“The more that I kept doing it, my dad started to do it,” Louvier said. “We started doing classes together, and pretty soon, I was attached to it. Trapeze was the one for me.”

Louvier has been coaching in Flagstaff for more than eight years and said she grew a following in the community. In 2017, she partnered with Joanie Garcia, who also coaches gymnastics, to found Momentum Aerial.

“We decided to start our business together and never looked back,” Louvier said. “It was the best decision we could have ever made.”

Like most businesses, Momentum started small. But over time, people started catching on to the world of gymnastics.

“It’s grown to be something that I never thought it would be,” Louvier said. “And it’s awesome.”

Louvier said part of the reason people enjoy aerial so much is because it’s forgiving of mistakes; aerial is a vulnerable sport because gymnasts dangle above the ground and have to keep their balance and coordination throughout a whole routine. If a hand slips, it could mean falling to the mat below.

The nature of the sport makes it one where coaches and teammates are positive when mistakes happen. They understand the challenges of aerial and seek to make gymnasts comfortable while in the air.

“The community is insanely supportive,” Louvier said. “We set boundaries and rules to make gymnasts feel safe. We open up to hear positive feedback and encourage a cheerful and supportive environment.”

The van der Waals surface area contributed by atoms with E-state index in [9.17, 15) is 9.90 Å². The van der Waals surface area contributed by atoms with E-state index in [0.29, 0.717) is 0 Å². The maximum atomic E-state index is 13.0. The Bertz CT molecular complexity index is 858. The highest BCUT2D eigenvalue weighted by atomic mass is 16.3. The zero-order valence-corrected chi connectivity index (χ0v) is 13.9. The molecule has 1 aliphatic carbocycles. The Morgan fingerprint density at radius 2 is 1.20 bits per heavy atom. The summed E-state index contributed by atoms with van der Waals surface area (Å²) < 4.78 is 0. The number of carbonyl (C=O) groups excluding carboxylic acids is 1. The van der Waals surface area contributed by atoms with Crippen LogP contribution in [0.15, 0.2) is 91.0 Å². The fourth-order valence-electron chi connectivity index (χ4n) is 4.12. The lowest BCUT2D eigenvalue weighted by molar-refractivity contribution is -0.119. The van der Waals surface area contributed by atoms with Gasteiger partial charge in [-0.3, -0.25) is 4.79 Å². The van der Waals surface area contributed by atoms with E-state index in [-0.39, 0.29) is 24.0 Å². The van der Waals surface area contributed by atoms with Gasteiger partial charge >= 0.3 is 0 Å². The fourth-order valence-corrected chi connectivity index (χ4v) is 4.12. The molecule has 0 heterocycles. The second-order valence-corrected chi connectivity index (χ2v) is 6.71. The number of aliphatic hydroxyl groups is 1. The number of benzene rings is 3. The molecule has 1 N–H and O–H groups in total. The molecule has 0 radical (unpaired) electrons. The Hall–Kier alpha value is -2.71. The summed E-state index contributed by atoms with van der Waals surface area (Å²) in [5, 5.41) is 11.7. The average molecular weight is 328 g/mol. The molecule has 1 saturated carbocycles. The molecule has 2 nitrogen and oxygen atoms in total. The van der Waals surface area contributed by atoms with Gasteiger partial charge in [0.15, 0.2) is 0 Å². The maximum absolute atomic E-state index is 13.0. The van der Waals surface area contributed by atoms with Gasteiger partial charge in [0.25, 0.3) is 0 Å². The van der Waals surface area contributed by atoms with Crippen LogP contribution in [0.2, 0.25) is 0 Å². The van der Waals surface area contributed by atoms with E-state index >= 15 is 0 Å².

Avril Flory, a student at Momentum, echoed Louvier’s thoughts: “Teamwork is huge, support is definitely essential to build the comfort to try difficult things,” she said. “It can be embarrassing when you aren’t able to do a move right for the first time but then another classmate can do it perfectly without even thinking. So the ability to support each other is just really useful.”

Teamwork and support was on full display at the performance, as teammates cheered for themselves before, during and after each routine. They chanted cheers of support and gave high-fives. Flory described the camaraderie of aerial teams as “fairly unique in the sports world.”